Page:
In an effort to dramatically reduce the number of children falling prey to sexual predators online, HSI announced Monday a partnership with Cumulus Radio Buffalo to generate awareness about online safety.
The partnership follows the recent launch of HSI's Project iGuardian, a proactive outreach campaign aimed at educating the public about cyber safety. Project iGuardian is viewed as a vital next step in HSI's ongoing effort to combat online child sexual predation.
As part of the effort, Cumulus will air on their four western New York stations a 60-second PSA, which features HSI Buffalo Special Agent in Charge James Spero discussing some basic tips on how parents and young people can avoid online predators.
"We're extremely excited to announce this partnership with Cumulus," said Spero. "We know we cannot arrest our way out of the problem of child exploitation. We have to engage young people and their parents in the effort against online predators. By partnering with Cumulus, we have an opportunity to reach a much broader audience with our message."
The PSA will begin airing April 23 and run through June 30 on all four of Cumulus stations in western New York.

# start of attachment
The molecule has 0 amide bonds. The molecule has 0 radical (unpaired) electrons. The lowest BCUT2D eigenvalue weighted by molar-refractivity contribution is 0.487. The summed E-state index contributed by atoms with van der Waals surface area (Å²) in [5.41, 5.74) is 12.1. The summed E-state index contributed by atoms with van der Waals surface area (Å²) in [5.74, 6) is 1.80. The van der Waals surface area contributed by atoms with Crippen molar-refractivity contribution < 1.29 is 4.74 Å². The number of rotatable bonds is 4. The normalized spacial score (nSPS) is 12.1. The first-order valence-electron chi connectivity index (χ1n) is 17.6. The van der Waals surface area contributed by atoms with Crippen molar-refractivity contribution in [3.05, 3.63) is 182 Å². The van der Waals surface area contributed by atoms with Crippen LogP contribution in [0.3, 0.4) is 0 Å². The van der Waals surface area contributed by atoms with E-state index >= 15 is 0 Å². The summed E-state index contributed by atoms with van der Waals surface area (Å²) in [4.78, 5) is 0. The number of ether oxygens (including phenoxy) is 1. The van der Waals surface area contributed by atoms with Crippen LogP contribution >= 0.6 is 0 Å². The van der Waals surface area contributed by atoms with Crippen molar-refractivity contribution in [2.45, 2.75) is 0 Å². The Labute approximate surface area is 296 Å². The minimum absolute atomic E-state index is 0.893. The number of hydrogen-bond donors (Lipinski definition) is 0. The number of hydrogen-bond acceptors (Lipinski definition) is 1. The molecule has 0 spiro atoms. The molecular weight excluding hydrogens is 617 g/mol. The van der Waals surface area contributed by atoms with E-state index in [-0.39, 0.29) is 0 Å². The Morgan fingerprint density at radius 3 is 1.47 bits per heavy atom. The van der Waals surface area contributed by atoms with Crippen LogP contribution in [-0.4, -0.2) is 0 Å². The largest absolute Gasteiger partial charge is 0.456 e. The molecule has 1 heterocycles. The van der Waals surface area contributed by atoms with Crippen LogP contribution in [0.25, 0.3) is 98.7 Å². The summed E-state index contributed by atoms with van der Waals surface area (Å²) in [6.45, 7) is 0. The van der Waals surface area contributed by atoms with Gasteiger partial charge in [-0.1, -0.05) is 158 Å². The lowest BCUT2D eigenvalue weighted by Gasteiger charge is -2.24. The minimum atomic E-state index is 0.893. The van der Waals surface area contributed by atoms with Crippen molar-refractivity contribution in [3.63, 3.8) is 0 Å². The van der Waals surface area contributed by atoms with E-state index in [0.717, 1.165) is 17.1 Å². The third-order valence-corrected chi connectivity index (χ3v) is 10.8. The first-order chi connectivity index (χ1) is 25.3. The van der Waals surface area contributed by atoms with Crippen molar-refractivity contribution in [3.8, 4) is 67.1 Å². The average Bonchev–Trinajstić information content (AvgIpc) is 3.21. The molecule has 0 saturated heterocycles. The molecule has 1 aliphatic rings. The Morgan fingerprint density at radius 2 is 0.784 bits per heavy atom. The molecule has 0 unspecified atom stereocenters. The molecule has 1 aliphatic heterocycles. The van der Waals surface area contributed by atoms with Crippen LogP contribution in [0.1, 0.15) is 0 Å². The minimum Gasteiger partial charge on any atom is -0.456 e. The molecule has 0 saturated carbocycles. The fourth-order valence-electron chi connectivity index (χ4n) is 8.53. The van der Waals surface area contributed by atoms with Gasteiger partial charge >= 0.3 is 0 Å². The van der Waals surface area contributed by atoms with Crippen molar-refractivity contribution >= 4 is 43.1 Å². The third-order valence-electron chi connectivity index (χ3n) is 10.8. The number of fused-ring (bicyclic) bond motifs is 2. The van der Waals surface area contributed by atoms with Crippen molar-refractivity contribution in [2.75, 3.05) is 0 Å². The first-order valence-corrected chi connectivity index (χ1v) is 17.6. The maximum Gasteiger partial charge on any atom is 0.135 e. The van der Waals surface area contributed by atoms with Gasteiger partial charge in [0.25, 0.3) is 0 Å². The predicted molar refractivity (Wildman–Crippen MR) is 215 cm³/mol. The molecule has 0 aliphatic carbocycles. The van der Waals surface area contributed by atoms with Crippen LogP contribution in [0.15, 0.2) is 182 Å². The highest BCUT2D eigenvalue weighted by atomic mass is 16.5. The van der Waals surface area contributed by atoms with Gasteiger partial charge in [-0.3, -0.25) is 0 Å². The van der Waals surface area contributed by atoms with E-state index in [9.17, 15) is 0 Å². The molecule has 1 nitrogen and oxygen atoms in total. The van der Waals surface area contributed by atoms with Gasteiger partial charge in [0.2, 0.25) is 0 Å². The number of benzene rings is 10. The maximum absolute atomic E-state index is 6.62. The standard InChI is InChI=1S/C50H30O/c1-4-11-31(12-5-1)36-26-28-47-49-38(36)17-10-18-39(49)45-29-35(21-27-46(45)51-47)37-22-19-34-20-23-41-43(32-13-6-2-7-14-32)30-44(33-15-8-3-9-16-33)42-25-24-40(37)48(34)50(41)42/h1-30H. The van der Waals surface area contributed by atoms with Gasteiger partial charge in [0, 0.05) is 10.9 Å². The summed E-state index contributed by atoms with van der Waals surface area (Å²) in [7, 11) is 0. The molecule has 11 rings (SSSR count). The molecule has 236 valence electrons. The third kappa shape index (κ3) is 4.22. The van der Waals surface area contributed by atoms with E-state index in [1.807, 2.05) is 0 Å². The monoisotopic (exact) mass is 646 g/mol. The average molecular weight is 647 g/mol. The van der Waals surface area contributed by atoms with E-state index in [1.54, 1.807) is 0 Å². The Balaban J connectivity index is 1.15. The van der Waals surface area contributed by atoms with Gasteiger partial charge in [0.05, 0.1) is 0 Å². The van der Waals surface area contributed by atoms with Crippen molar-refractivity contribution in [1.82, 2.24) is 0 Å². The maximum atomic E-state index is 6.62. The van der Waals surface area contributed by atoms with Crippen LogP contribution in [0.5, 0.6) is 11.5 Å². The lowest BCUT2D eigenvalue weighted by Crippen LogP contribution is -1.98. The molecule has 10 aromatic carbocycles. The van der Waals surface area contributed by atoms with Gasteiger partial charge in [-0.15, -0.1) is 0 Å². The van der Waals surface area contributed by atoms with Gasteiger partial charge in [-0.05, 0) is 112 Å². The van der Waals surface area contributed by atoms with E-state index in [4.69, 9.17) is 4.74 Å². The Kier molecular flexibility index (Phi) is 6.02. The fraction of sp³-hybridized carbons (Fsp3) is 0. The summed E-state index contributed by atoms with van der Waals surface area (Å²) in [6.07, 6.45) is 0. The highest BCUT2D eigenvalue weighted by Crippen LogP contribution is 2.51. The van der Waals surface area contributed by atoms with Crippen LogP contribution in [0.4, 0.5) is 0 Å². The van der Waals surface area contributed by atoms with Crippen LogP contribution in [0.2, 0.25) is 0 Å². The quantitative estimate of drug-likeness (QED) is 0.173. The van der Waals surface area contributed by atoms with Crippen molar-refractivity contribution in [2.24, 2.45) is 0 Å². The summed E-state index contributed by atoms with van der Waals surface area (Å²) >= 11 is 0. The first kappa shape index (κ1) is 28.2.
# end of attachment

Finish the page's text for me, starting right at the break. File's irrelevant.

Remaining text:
Cumulus Radio Buffalo locally owns and operates 97 Rock (WGRF), 1033 The Edge (WEDG), Classic Hits 104.1 (WHTT), and Sports Radio 1270 The Fan (WHLD).
"With the ongoing rapid growth of technology it is imperative for our local community to be vigilant about the potential dangers of the internet. Online safety needs to be supported from business professionals, community leaders, schools and western New York households in order to educate and protect our children," said Vice President Steve Bearance, Market Manager for Cumulus Radio Buffalo.
As part of Project iGuardian, HSI special agents together with their law enforcement partners, will visit schools and youth groups across the country to provide children and parents with hands-on tips on how to avoid falling victim to online sexual predators. Using super hero-style characters and trading cards developed expressly for the initiative, the law enforcement personnel will remind young computer users to "think before you click." The presentations are age-appropriate, adapted for audiences ranging from grade school students to youths in their early teens.
Organizations and schools interested in requesting a Project iGuardian presentation can do so using a link on ICE's website. At that link, users will also find general cyber safety tips for kids, parents and educators. Those seeking further guidance can use the link on ICE's website to access the National Center for Missing & Exploited Children's NetSmartz Workshop, which features more detailed information on numerous topics related to online safety.